REPORT: 'What makes urban food policy happen? Insights from five case studies'

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  Read the full report.

  Read the executive summary.

IPES-Food published its first case studies report, What makes urban food policy happen? Insights from five case studies',  on June 12, 2016. 

The report draws lessons from the ways in which five cities around the world have developed urban food policies:

  • Belo Horizonte's approach to food security (Brazil) was one of the first integrated food security policies in the world, and the dedicated food agency within city government has survived for over 20 years.
  • The Nairobi Urban Agriculture Promotion and Regulation Act (Kenya) represents a U-turn on long-standing opposition to urban farming from city authorities. The 2015 legislation came on the back of civil society advocacy and a window of opportunity opened by constitutional reform in Kenya.
  • The Amsterdam Approach to Healthy Weight (the Netherlands) requires all city government departments to contribute to addressing the structural causes of childhood obesity through their policies, plans and day-to-day working.
  • The Golden Horseshoe Food and Farming Plan (Canada) involved establishment of an innovative governance body to promote collaboration between local governments within a city region, and other organizations with an interest in the food and farming economy.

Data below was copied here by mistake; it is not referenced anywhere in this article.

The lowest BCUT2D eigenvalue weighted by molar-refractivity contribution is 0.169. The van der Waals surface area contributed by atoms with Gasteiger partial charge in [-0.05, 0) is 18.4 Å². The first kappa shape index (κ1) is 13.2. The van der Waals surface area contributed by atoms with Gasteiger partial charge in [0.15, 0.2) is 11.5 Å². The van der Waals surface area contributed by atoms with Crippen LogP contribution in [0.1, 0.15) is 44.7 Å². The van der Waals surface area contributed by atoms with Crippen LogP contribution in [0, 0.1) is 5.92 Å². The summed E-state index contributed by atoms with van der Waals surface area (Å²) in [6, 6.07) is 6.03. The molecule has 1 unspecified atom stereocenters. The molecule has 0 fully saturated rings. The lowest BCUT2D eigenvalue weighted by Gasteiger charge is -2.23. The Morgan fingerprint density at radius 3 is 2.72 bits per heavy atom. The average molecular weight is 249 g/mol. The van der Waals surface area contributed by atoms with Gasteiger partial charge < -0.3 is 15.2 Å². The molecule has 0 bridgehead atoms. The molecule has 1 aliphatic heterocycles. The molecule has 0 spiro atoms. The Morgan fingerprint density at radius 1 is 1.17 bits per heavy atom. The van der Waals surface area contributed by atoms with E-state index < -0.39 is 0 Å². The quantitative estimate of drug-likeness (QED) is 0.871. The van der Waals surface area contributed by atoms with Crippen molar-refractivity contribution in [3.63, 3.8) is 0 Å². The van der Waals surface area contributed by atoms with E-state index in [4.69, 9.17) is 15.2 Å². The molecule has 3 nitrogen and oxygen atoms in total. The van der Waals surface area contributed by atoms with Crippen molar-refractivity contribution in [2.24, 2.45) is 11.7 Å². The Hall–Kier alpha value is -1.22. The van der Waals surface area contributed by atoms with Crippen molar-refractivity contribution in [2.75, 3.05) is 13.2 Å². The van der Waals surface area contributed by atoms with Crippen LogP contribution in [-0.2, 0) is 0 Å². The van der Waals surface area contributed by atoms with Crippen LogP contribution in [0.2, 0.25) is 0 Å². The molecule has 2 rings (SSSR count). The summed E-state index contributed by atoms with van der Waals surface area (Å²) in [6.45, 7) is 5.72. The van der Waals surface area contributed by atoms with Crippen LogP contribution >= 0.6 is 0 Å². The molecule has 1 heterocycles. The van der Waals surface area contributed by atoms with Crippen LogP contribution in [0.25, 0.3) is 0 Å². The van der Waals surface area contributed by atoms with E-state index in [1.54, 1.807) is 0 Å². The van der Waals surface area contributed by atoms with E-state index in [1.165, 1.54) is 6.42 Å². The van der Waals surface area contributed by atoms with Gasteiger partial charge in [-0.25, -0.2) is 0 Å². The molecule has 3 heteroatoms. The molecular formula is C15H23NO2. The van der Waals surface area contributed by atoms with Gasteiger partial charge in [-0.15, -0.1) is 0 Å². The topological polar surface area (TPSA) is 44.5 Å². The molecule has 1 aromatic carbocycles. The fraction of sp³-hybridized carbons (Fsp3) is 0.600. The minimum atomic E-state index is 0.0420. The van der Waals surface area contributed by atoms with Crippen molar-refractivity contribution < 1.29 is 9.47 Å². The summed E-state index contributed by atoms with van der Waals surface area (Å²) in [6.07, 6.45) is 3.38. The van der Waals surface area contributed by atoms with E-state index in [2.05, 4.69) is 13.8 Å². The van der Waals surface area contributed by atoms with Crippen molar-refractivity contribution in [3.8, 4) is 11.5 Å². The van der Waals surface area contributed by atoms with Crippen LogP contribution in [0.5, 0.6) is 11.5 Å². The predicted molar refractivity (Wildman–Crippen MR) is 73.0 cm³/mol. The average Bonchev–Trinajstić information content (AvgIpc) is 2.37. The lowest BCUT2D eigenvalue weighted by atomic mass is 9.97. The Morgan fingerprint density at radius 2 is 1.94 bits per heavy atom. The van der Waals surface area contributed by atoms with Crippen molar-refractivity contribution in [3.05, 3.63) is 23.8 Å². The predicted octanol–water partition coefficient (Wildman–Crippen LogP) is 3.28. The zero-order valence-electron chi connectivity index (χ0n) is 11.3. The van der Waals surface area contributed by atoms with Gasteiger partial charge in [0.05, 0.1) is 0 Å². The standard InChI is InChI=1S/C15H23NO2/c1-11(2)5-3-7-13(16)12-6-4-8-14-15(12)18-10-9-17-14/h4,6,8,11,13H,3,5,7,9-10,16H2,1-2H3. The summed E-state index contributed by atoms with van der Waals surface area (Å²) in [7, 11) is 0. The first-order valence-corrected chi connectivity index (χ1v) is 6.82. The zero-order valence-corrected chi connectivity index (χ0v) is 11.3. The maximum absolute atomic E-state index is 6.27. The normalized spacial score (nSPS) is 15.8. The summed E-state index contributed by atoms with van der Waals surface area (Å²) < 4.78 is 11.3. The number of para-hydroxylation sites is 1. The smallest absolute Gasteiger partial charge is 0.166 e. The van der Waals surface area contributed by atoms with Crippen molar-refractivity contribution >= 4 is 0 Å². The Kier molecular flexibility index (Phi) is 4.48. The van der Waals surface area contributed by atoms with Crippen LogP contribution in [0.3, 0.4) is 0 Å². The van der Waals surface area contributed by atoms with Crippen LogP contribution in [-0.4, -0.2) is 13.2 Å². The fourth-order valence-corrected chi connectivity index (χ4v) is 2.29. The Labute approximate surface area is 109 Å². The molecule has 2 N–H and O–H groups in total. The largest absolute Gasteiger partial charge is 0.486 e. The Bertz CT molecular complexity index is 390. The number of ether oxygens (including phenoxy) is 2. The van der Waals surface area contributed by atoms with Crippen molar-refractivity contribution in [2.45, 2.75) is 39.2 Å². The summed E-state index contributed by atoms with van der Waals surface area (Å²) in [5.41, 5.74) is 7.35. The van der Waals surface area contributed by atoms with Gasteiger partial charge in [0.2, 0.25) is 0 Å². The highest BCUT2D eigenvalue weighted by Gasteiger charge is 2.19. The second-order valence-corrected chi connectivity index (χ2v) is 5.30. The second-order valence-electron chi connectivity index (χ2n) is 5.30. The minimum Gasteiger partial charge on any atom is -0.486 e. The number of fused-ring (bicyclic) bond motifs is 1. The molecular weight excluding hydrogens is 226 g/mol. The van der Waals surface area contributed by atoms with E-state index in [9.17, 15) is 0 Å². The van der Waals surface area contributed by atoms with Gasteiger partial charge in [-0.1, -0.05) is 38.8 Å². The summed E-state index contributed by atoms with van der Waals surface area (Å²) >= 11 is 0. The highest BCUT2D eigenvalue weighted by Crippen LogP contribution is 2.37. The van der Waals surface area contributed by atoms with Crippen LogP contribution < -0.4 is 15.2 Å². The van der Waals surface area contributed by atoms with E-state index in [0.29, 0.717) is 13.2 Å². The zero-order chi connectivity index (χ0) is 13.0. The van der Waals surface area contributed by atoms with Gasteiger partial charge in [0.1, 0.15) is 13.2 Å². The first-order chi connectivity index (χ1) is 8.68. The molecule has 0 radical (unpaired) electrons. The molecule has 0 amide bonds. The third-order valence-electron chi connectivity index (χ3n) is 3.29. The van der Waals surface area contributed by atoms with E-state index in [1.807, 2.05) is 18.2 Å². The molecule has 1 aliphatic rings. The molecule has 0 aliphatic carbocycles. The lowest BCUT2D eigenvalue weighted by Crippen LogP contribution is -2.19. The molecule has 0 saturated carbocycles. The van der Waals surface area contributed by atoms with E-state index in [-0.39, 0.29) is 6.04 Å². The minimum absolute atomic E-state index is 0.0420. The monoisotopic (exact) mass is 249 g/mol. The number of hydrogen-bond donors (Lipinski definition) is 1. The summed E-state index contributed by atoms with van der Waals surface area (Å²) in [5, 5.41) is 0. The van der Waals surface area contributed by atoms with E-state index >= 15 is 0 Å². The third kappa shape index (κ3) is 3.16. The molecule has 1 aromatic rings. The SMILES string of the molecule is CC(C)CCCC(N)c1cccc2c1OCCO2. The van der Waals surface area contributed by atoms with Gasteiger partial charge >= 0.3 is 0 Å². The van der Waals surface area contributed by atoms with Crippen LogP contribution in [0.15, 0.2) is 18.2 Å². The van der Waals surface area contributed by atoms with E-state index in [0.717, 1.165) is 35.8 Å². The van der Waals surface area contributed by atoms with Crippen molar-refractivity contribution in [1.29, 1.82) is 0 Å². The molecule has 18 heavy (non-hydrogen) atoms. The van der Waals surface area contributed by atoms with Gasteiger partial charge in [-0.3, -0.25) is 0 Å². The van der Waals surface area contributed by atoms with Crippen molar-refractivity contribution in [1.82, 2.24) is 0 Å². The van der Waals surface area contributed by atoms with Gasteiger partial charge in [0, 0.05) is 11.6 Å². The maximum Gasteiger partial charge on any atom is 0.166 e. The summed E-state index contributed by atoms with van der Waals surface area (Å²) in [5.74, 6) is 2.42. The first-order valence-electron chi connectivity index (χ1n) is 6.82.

• Detroit's Urban Agriculture Ordinance (US) required the City of Detroit to negotiate over State-level legislative frameworks so as to have the authority to regulate and support urban farming, a burgeoning activity in the city.

 The main questions adressed in the report are:

  • What have been the factors that have driven policy forward?
  • What are the barriers to putting these policies in place and how have they been overcome?
  • What can be learned from these experiences for addressing the multitude of food-related challenges in cities today, from waste to obesity, climate change to food safety?

Although these policies were all developed and delivered in very different contexts, the report's authors identified a number of factors that, time and again, were seen to drive policy forward.


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